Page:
There were about fifty people crammed into the venue, standing clear to the back.  It was a very responsive crowd for the screening, and my 15 minute Q&A stretched into about 30 minutes, and then I hung around and talked to people about another 45 minutes.  The best part for me was that several cast and crew members were there (and I invited them up for the Q&A) and several colleagues from work came as well.
I think one of the biggest things driven home for me was that you write a movie in a vacuum, but when you direct a movie it belongs to the world, and has the thoughts and ideas of everybody that worked on it, and everybody that watches it.  The responsibility of that was greater than I thought, both an awesome feeling and a frightening one.

Thanks for reading, more to come.

Monday, September 17, 2018

I Live in a House that Looks Out Over the Ocean

This post first appeared, in a slightly different form, in I WAS BIGFOOT'S SHEMP, my e-mail newsletter you can subscribe to in the sidebar on the right.

I wrote one word:  Poem.  The worst part was it wasn't part of the script, it was just a placeholder for a poem I was going to steal from my wife's writing.  The pages were just coming slow, the way they sometimes do.

I had promised myself I wouldn't start on any new secret projects until THE GIRL IN THE CRAWLSPACE was in the can, because I haven't felt like I had the headspace, but I have been slowly, covertly working on something else for this fall/winter as CRAWLSPACE inched towards completion.  And it may burst into the world in the coming weeks.

THE GIRL IN THE CRAWLSPACE has been inching, inching along in fits and starts, but tonight it debuts at the Hoosierdance Film Festival in Kokomo, Indiana.  And I am super flattered by this because they selected it sight unseen, and thus don't know what they are getting into.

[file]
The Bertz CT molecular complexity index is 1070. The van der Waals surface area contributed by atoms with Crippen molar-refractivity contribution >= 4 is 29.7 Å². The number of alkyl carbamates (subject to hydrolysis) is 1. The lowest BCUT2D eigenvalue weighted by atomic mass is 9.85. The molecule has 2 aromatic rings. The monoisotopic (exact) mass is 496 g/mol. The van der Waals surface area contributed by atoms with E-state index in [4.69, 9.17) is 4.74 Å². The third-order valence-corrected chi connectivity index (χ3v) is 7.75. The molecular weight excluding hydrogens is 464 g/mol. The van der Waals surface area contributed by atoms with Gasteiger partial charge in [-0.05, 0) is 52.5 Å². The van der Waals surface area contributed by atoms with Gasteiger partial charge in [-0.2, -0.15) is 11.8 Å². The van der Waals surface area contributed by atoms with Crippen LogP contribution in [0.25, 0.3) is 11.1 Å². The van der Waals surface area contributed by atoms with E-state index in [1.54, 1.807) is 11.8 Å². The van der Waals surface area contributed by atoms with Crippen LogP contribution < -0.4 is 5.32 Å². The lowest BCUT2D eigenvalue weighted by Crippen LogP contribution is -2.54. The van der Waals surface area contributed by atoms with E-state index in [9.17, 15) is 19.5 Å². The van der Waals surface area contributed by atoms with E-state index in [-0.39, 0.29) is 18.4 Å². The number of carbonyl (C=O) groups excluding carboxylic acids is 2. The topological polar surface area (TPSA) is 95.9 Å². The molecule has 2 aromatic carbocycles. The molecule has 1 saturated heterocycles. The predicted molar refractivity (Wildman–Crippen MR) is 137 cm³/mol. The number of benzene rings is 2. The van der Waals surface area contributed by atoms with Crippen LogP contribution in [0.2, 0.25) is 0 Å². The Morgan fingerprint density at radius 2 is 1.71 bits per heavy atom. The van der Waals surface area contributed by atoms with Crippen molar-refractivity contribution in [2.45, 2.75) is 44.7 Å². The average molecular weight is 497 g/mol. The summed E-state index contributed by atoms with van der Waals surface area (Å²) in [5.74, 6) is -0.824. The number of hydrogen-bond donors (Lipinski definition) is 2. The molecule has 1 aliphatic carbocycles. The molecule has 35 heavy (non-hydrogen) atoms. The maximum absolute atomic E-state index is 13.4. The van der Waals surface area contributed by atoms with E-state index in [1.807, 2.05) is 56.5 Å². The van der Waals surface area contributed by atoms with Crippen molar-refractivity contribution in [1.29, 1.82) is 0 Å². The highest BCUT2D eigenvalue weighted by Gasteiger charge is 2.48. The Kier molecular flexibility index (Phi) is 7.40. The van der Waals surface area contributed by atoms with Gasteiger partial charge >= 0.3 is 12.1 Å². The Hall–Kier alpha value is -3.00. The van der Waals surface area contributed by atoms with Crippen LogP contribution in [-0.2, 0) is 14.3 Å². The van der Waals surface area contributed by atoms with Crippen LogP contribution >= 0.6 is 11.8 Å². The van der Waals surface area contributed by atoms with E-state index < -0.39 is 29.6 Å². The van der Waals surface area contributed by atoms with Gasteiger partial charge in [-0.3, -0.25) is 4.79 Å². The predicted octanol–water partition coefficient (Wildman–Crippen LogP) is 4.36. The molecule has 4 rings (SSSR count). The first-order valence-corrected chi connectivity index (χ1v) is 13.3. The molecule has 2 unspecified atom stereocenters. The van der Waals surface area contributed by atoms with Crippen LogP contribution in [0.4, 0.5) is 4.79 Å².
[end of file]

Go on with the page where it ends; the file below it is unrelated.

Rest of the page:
Here's the very first review, a very nice one, with mayhaps a thousand one-star Amazon reviews to follow.

More seriously, others I have screeners out to have been generous with their time and thoughts, and it has been appreciated.

My brother's actual review:  "Cool movie, bro."

I remember reading Groucho Marx's autobiography a long time ago, and one thing I remember him writing in there was that he was not going to write about what he saw dancing in the shadows when he woke up in the middle of the night, and that has sort of stuck with me, and I have to admit that this newsletter and the rest of my social media presence is not really me, but sort of the product of me.  And I don't write about bad things that happen, but there has been a lot of chaos this summer, both good and bad.  And I think it was the author Sherman Alexie who basically said if you can take all the good things that happen, and subtract all the bad, and still be smiling, you're in good shape.

And any year where I get a new grandbaby and a new movie at the same time, it's a pretty good year.
I would happily share the Top 100 photos I have of him on my phone right this moment, but here are just a few, from the day he was born:

As Dave Loggins once said, this drifter's world goes round and round, and I doubt that it's ever gonna stop.  Thanks to everyone who reads this and has cheered on my first movie.  Talk soon.